2020 was a year like no other. In a time of loss, division and moral reckoning, the fastest rising names of the year were not hot new celebrity names, but memorials.
Basketball superstar Kobe Bryant and his 13-year-old daughter Gianna died in a helicopter crash in January, 2020. Kobe was the #1 fastest rising boy’s name of the year; Gianna was the #1 fastest rising girl’s name. What’s more, the alternate spelling Jianna was the #5 fastest-rising name for girls.
There can be little doubt that the names were heartfelt homages rather than just style phenomena. Both names were already familiar and had hit long popularity plateaus, and their rise was sudden and dramatic. The jump in the name Gianna in particular was one of the sharpest of the modern naming era, a 130% rise in a name that already ranked in the top 100.
Gianna and Kobe weren’t the only baby names that remembered lives lost too soon. The name Naya jumped back into the top 1000 in honor of actress Naya Rivera, and the number of babies named Chadwick rose by 50% to honor actor Chadwick Boseman. Each performer made an impact with barrier-breaking roles that will be long remembered.
More Trends: Influencer Babies, Star Wars Villains
Spanish-language television is a reliable source of new name hits, and its most reliable hitmakers of all are Larry Hernández and Kenia Ontiveros of Larrymania. The couple welcomed their third daughter, Dalett, in 2020. Her name was the #1 new baby name of the year, just as her sister’s names Daleyza and Dalary were before her.
One key to the family’s baby naming influence is that their children are part of the on-screen story. Larrymania chronicles the family’s life, so the kids grow up on camera, “personalities” from day one. That’s increasingly true of the children of social media influencers as well, and name trends tell the tale.
The #2 fastest-rising girl’s name of the year is Avayah, the new baby in the Banks family. The family’s 600,000 YouTube subscribers can watch Avayah’s birth video, her first time meeting her family, and much, much more. Then there’s baby Souline, whose parents run the YouTube prank series “This is L&S,” and baby Ehlani, daughter of an Instagram influencer who had her own popular Instagram account from birth. Souline and Ehlani were two of the top new names of the year.
Finally, the fastest-rising name of 2016 is back for another round. Kylo, as in Star Wars antihero Kylo Ren, nearly tripled in popularity after the murderous villain showed his softer side. It was a big year for Star Wars names in general, with Anakin (aka Darth Vader) making a big jump to its all-time peak. On the flip side, Game of Thrones names fell across the board, as fans became disenchanted with the franchise after its unpopular ending. Popular GoT names like Arya and Khaleesi fell fast. Fans are not fickle, but you don’t want to cross them.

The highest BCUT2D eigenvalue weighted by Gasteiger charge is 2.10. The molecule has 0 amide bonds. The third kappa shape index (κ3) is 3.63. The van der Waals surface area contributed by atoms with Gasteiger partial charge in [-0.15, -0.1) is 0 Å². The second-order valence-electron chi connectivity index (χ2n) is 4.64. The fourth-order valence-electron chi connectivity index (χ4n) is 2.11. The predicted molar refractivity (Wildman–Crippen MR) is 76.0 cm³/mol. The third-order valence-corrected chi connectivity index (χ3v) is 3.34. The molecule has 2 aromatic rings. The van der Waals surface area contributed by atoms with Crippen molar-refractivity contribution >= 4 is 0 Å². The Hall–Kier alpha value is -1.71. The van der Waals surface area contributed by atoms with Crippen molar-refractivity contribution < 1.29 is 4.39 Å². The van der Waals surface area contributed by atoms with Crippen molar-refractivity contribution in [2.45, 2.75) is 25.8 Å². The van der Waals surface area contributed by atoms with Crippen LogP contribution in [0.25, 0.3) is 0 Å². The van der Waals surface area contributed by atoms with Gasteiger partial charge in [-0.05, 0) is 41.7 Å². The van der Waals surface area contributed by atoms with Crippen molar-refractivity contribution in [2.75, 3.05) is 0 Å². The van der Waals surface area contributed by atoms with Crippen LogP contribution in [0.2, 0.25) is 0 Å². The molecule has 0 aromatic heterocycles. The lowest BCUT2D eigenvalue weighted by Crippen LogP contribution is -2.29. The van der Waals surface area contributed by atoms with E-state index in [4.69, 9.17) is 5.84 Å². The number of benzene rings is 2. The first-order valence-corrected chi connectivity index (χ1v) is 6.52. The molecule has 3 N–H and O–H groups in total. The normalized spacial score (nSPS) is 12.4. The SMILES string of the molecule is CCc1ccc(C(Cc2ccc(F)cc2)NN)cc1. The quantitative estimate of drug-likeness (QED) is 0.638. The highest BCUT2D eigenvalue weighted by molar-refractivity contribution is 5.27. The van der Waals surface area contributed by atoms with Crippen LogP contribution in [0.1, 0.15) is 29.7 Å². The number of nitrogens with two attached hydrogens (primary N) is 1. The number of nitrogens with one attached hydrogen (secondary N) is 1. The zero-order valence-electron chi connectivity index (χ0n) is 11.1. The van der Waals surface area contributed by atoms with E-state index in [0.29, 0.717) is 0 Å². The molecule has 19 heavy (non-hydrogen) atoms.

The complete lists of the fastest-rising names and names new vs. last year:
|RISING GIRLS||RISING BOYS|
|NEW GIRLS||NEW BOYS|
Your boy debuts are wrong: those names all show up in previous years… and I’m now very curious about what the common thread is for those names!
I think we’re just using different definitions of “new” here, I should have been clearer about that. These aren’t first-time-ever-in-the-stats names (more on those soon!) I was just trying to distinguish between two categories of fast-rising names, the names bursting on the scene after having been rare vs. the more popular names making moves that affect much larger numbers of babies but are smaller percentage changes.
Nevermind, I see what I was misreading. These are the fastest rising “new” names — even though they aren’t quite new, because they’re showing up in previous years, they weren’t used in 2019. This explains the different from my criteria of “new as in new to the SSA list entirely”.
Also, I would like to note that the Game of Thrones name Tormund is a new debut, bucking the trend of Game of Thrones names falling.
Do you think the Tormund and Fjord impulses might be related? There seems to be a vast appetite right now for intensely Nordic names. (And Tormund is used in Norway, as well as
Beyond the Wall!)
An appetite for “intensely Nordic” names may be why my daughter’s name (Astrid) keeps rising in defiance of the overwhelming popularity of liquid names. When she was born in 2001 the name wasn’t in the top 1000 and hadn’t been for years. Even when it made an appearance it was almost always in the high 900s. Now it’s been on a steady march upward. I’d wondered why, but maybe you’ve answered that question for me.
Geralt is yet another fantasy TV series name, the main character of The Witcher.
So is the name Yennefer, a new debut!
I just finished writing a lecture on Chadwick Boseman, but the bottom line is that the name has been jumping around from the 30s through the teens in the past decade, and thus I don’t think there’s really a significant uptick in usage this past year.
Are we just not going to talk about Denise?
Ah, busted! I dropped Denise from an earlier draft because it was all over the place, but that was a mistake–it definitely leaps out in the stats. Thank you for keeping me honest!
The French name Denise, which was an American favorite from the 1950s-70s, resurged last year as a Latina name. The key spark was Denisse Novoa, a contestant in the athletic competition show Exatlón Estados Unidos. The double-s and single-s spellings of the name both ranked among the 10 fastest rising names for girls.